One month into 2011, what question(s) are you living? Are there any prompts/questions that arose during #reverb10 that are still resonating in your life? Are you living new questions?

The prompt included these instructions: Like #reverb10, you may respond to this prompt as-is or remix it to suit your needs. Write, blog, photograph, draw or respond however you'd like.

I have been pounding out a good bit of writing lately, don't have any photographs that speak to this topic exactly, and you don't want me to draw. For a change of pace, I think I will employ a SWOT analysis. I found myself recommending this approach to a friend recently as she tried to wrestle with a decision about returning to work after several years being home with her kids. A few years ago, I employed SWOT (looking at the strengths/weaknesses/opportunities and threats inherent in a situation in order to make a well-reasoned business decision) when I ended up one-on-one with a fairly high ranking executive of our Third Party Administrator at a time when I wanted to establish a rapport but also take advantage of an opportunity to share some concerns.

To try to chip away at the questions still unanswered in 2011, here is a SWOT look at my life:


Proofreading, editing, writing - I find great satisfaction in using these skills and feel confident that I can serve authors such as Rhett Devane and Senator Bob McKnight, for whom I edited Accidental Ambition, and Donna Meredith, for whom I edited The Glass Madonna.


I need to get a backbone. I don't speak  up when I am right and I apologize way too often as a way to placate when an apology is the wrong strategy.


They are why I do it all. Despite all of the tension and frazzled moments inherent in being a family of four, I wake up each day with the gift of being mom and wife:

New York City August 2007 (Photo Credit Dan Carubia)

I read a quote this morning that resonated, especially since I knew I was going to write about this topic tonight:

The greatest success, is successful self acceptance. Ben Sweet

On a day when I allowed a perfectly nice string of hours with my teenager to deteriorate into a spiral of negative self-talk over a $5.99 ring from Target that had not made it into the bag, with a few accusations flying both ways, self acceptance remains a question that still insinuates itself too frequently.
How is a SWOT analysis supposed to end? I suppose that is where this post detours from the business purpose. It won't necessarily help me make more money, get anything done faster, or satisfy a board of directors. But hopefully when I revisit it in February 2012, there won't be a spineless jellyfish to be found.


Thursday, February 10, 2011

Lightweight Advice (A Mama Kat's Writing Workshop Prompt)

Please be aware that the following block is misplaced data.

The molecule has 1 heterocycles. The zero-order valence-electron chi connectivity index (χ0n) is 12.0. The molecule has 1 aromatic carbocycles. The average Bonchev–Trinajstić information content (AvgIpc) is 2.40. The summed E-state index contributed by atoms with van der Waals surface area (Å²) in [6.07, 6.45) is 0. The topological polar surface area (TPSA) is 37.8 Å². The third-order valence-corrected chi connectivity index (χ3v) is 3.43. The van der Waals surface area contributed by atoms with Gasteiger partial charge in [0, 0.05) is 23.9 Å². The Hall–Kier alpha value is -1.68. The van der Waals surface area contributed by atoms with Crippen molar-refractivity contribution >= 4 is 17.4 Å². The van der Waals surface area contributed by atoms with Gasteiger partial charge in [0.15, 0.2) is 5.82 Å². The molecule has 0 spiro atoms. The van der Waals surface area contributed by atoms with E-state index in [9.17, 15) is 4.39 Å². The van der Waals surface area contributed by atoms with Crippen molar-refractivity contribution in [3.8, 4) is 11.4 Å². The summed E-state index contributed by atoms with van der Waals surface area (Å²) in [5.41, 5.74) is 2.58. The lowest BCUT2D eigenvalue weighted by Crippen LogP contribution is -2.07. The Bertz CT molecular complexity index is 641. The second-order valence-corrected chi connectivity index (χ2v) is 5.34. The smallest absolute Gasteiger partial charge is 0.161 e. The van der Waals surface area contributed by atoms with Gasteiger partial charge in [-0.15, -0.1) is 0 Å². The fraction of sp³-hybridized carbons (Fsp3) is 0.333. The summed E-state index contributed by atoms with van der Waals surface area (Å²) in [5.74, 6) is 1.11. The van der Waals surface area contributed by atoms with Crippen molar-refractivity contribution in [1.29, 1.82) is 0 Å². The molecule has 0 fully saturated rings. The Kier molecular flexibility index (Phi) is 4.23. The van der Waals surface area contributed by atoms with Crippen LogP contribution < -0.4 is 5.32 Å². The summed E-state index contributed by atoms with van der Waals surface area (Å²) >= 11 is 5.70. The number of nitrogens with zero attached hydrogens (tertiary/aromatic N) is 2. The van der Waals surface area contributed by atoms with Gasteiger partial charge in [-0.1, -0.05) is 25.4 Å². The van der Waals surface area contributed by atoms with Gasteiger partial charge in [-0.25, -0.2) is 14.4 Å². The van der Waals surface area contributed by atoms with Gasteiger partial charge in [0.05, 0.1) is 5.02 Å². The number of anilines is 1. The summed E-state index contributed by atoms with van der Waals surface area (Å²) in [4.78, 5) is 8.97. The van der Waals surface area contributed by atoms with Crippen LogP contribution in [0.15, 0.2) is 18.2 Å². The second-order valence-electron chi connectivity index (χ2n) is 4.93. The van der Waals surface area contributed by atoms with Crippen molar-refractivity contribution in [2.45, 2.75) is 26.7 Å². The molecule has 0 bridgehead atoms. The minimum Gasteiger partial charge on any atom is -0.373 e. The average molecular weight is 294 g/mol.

When Mama Kat published her writing prompts this week, I was so happy that's "pick" coincided with the prompt I wanted to do anyway:


When it comes to memorable lectures, there are several options. It would be funnier to write about the (fatherly and kind) lecture I got when I was a 17 year old summer missionary staying with a kind-hearted family in Port St. Lucie Florida and flooded their laundry room because I really had no clue how to operate a washing machine. It would be more quasi-therapy to talk about the lecture (and spanking) I got from my dad when I got two identical Barbies for Christmas once and invalidated the ability to return one by opening both boxes. But the topic of this post is a lecture I think about almost every single day of my life. It is a lecture that I was given during my senior year in college, by Dr. Calvin Zongker, a Child Development professor.

The lecture was essentially a "you may not believe it now, but it's going to take a seriously long time to live our your life so you should pace yourself" kind of thing. I don't remember how long the lecture lasted or everything it covered, but the point he drove home was, "right now, you think your energy is an infinite resource, sort of like having the ability to print cash as you need it. It's not. While it may not seem like a "big deal" to give up sleep left and right, to "burn the candle on both ends" to do everything you want to do, one day you're going to be 38 or 48 or 58 and realize that you have depleted your account. Your health will show it."

I have almost always burned the candle on both ends. As I got older, I kept thinking "I'll give up sleep for this period of time until I accomplish 'x' and then I'll get back on track with getting enough rest." I thought it when I lived in New York City from 1989-1992 and had to work extra jobs in order to afford rent, food, and other necessities. I thought about it when my kids were little and there was no option for me as a working mom except to stay up walking sick children through the dead of night and arriving at work the next day with a sleep deficit. I think about it now when I do my main job at Healthy Kids, squeeze in fitness (not willing to give THAT up), and write, edit, blog (!) or proofread until the wee hours.

As sleep needs go, I am not one of those people who needs 8 hours a night. I read once that Bill Clinton only needs 4 hours of sleep a night. I suspect that from a strictly physical standpoint, I am probably about a 6.5 hours person. But four isn't enough. When Jane Marks spoke to our Certified Public Managers' group yesterday about stress management and said, "I wake up happy every morning because I love what I do," I envied her because frankly I am so exhausted every morning that thinking about how I feel about anything I do is just a luxury.